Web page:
Sen. McCain, early on, found the soft spots in this program and got it renegotiated to put more risk on Boeing and build in more transparency to avoid self-dealing of sub work. This is a major reason why new LSIs will be banned after three more years.


The lesson? As in information technology: avoid the big bang. Neither the present government (Army) capability nor some of the purported best integrators know how to handle a program like this successfully. Requirements have to be rethought into discrete programs and broken up for management purposes. Remove potential organizational conflicts of interest, balance risk fairly between government and contractor, and make sure that you have the government resources to oversee the integrator(s). The Army misconceived this program, bungled oversight, and was hardly frank with Congress.

Consideration should be given to putting FCS under a special cadre of DoD overseers. If nothing else, this might help save the program and keep it from becoming a full-time oversight task for Congress. Congress is obviously in a mood to step into any large acquisition oversight vacuum that the agencies present.

M. Lent
Editor & Publisher
Government Services Insider

Posted by: Michael Lent | March 11, 2008 11:11 AM

I tend to agree with M. Lent. If FCS had great oversight by DoD-wide thought leaders the issue of inter-service redundancy would be reduced to a minimum, more thought would be given to Joint CONOPS, etc.

Aren't there already joint capability boards that perform those functions though? I'm not sure it's wise to remove Congress from the process in favor of more DoD bureaucracy.

Each service has it's own interest at stake. Careers are altered if the Army takes responsbility for the USMC air defense mission, on if the USAF changes the C-130 procurement schedule to adopt the Joint Cargo Aircraft, or if FCS technologies disrupt the budget in other services.

I don't disagree with the point raised by M. Lent. I am just trying to further the question. Any thoughts on what exactly a Joint FCS oversight committee would do, that other Joint committees aren't already trying to?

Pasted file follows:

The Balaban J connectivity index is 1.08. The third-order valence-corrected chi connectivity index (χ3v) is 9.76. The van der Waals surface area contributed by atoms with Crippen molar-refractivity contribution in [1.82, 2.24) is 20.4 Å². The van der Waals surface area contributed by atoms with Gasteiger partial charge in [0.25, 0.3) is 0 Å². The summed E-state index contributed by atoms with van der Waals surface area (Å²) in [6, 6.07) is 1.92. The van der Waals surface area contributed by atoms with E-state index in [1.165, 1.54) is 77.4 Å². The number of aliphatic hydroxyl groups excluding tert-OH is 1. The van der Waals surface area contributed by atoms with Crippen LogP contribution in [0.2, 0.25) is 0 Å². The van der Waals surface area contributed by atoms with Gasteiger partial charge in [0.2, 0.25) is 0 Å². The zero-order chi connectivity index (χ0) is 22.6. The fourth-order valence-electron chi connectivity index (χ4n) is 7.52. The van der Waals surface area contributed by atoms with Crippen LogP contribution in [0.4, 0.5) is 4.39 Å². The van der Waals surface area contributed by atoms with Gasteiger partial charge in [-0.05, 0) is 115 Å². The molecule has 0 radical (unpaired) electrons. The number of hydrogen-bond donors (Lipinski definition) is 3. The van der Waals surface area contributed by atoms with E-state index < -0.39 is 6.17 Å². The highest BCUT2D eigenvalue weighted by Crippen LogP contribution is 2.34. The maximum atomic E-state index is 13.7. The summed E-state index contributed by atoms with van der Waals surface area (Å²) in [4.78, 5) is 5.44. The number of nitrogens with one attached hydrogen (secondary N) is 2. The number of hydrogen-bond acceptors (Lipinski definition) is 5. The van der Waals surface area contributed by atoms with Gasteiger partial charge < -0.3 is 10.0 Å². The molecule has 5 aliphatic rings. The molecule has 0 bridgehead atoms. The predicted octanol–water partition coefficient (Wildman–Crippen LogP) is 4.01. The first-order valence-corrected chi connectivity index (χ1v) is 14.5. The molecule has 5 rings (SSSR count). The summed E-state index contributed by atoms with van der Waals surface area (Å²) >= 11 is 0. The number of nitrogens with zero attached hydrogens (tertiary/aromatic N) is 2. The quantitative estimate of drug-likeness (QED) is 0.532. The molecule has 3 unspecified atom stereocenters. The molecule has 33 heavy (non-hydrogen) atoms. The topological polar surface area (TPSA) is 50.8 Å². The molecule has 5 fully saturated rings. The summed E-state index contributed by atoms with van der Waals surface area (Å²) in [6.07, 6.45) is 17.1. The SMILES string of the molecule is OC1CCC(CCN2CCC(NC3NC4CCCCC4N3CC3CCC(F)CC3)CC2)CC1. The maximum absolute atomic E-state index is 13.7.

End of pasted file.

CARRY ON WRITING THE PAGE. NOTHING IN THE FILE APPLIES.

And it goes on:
Posted by: R. McKown | March 11, 2008 10:12 PM

While the issues of oversight are certainly timely and valid, there is another level of scrutiny that should be applied: how will this program function in combat against a tough opponent? If the network does not function, the remainder of the 14-system organization will be vulnerable to even a less sophisticated enemy. One of the most astounding elements of the GAO reports is the fact that so many of the most critical decisions - i.e. when to commit to low rate initial production - come BEFORE the equipment has even seen the light of day for testing.

What sense does it make to make billion dollar decisions on a program that will have a significant role to play in our national security in the land power realm, before so very little key knowledge is known, and before testing could validate or refute the concept? Who knows, the field testing of the production prototypes could well surpass everyone's hope and prove that FCS should go forward. But evidence suggests that such will not be the case. How much less, then, should we commit to paying billions of dollars and embarking on fielding a system that may fail us at the most critical point: on a battle future field.

Posted by: David Lee | April 11, 2008 12:33 AM